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Dianthidium subparvum Swenk, 1914
Dianthidium semiparvum Schwarz, 1926; Dianthidium semiparvum gallatinae Schwarz, 1927; Dianthidium parvum var swenki Schwarz, 1928

Life   Insecta   Hymenoptera   Apoidea   Megachilidae   Dianthidium
Subgenus: Dianthidium

Dianthidium subparvum FEM mm .x f
© Copyright Laurence Packer 2014 · 7
Dianthidium subparvum FEM mm .x f

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Dianthidium subparvum MALE mm .x f
© Copyright Laurence Packer 2014 · 7
Dianthidium subparvum MALE mm .x f
Dianthidium subparvum, male, T7
© Kimberly Huntzinger, 2007 · 1
Dianthidium subparvum, male, T7

Dianthidium subparvum, male, T7 b
© Kimberly Huntzinger, 2007 · 1
Dianthidium subparvum, male, T7 b
Identification
Extracted from THE POLLEN-COLLECTING BEES OF THE ANTHIDIINI OF CALIFORNIA (Hymenoptera: Megachilidae) by Grigarick A., A. (1968).


This species was previously divided into four sub¬species on the basis of extent of yellow coloration. These yellow markings exhibit the north-to-south clinal pattern typical of several other species. D. sub¬parvum subparvum and gallatinae show the least color while swenki of southern California is the most highly maculated. The black areas may be some¬what brownish, as is the case with the type of galla-tinae. Specimens having white maculations have been observed from British Columbia and Nevada and with the addition of future collections, these speci¬mens may warrant a subspecific name. Tergum VII (fig. 156) of the male of subparvum shows similari¬ties to that of parvum (fig. 153) but is distinguished from it by having a wider median lobe and a blunt appearing penis valve (fig. 158). The female of sub-parvum is separated from parvum only by subtle differences of the sternum VI. This sternum is generally larger, more rounded apically than parvum (figs. 188, 189) and the surface of subparvum appears slightly depressed if the pollen is cleared from the scopa. D. subparvum is fairly common in the mountains of eastern and southern California, but in the Coast Range it is limited to the extreme southern end. Specimens observed from California total 94 males and 88 females. CALIFOflNIA INSECT SUflVEY UHlVtJtllTT Of CALIFORNIA Biological information on this species is limited to the recording of visitations on members of several diverse plant families. The majority of these were found on the Compositae.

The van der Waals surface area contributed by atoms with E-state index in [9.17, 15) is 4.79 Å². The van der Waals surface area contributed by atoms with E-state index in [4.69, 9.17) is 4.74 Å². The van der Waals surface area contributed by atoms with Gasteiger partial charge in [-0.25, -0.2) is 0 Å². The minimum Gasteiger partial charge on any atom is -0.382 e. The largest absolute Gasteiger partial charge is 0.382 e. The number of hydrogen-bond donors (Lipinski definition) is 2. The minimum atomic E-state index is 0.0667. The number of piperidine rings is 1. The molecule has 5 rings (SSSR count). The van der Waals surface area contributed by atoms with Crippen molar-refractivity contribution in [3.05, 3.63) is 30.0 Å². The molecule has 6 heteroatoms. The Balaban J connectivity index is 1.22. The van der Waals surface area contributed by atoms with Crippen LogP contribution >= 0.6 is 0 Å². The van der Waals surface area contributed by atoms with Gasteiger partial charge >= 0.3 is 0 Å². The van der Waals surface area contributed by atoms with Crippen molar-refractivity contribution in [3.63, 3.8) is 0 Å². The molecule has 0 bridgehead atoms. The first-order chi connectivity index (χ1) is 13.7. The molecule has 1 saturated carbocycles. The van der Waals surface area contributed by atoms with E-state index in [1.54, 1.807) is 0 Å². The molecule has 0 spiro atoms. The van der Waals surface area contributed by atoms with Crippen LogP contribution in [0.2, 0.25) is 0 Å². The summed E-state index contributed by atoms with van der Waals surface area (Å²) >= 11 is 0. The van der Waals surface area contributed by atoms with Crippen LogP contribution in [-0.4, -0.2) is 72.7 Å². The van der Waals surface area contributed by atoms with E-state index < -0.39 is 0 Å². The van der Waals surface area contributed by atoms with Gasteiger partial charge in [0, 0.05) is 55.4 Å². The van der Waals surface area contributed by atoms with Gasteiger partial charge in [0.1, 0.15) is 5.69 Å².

Names
Scientific source:

Supported by

Hosts · map
FamilyScientific name @ source (records)
Asteraceae  Agoseris glauca @ BBSL (1)

Artemisia tridentata @ BBSL (1)

Aster foliaceus @ BBSL__PUB (1)

Aster sp @ BBSL__KWC (3); BBSL (6)

Chrysothamnus sp @ BBSL (3)

Chrysothamnus viscidiflorus @ BBSL (1)

Chrysothamnus @ AMNH_BEE (1)

Cirsium @ AMNH_BEE (1)

Encelia farinosa @ BBSL__KWC (1)

Grindelia sp @ BBSL (19)

Grindelia squarrosa @ BBSL (21)

Grindelia @ AMNH_BEE (8)

Gutierrezia sarothrae @ BBSL (1)

Haplopappus sp @ BBSL__PUB (1)

Helianthus annuus @ BBSL (3)

Pyrrocoma liatriformis @ BBSL (1)

Solidago occidentalis @ BBSL (1)

Viguiera multiflora @ BBSL (1)
Boraginaceae  Phacelia @ AMNH_BEE (2)
Capparaceae  Cleome sp @ BBSL (1)
Hydrophyllaceae  Phacelia sp @ BBSL (2)
Malvaceae  Sidalcea sp @ BBSL (1)
Onagraceae  Clarkia dudleyana @ BBSL__KWC (1)
Polemoniaceae  Gilia sp @ BBSL__KWC (1)
Polygonaceae  Eriogonum inflatum @ BBSL__KWC (1)

Eriogonum sp @ BBSL__KWC (1)

Eriogonum umbellatum @ BBSL (1)
_  Asteraceae sp @ BBSL (2)

Asteraceae sp_( @ BBSL (1)

Withheld @ BBSL (2)

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Updated: 2017-10-20 16:27:53 gmt
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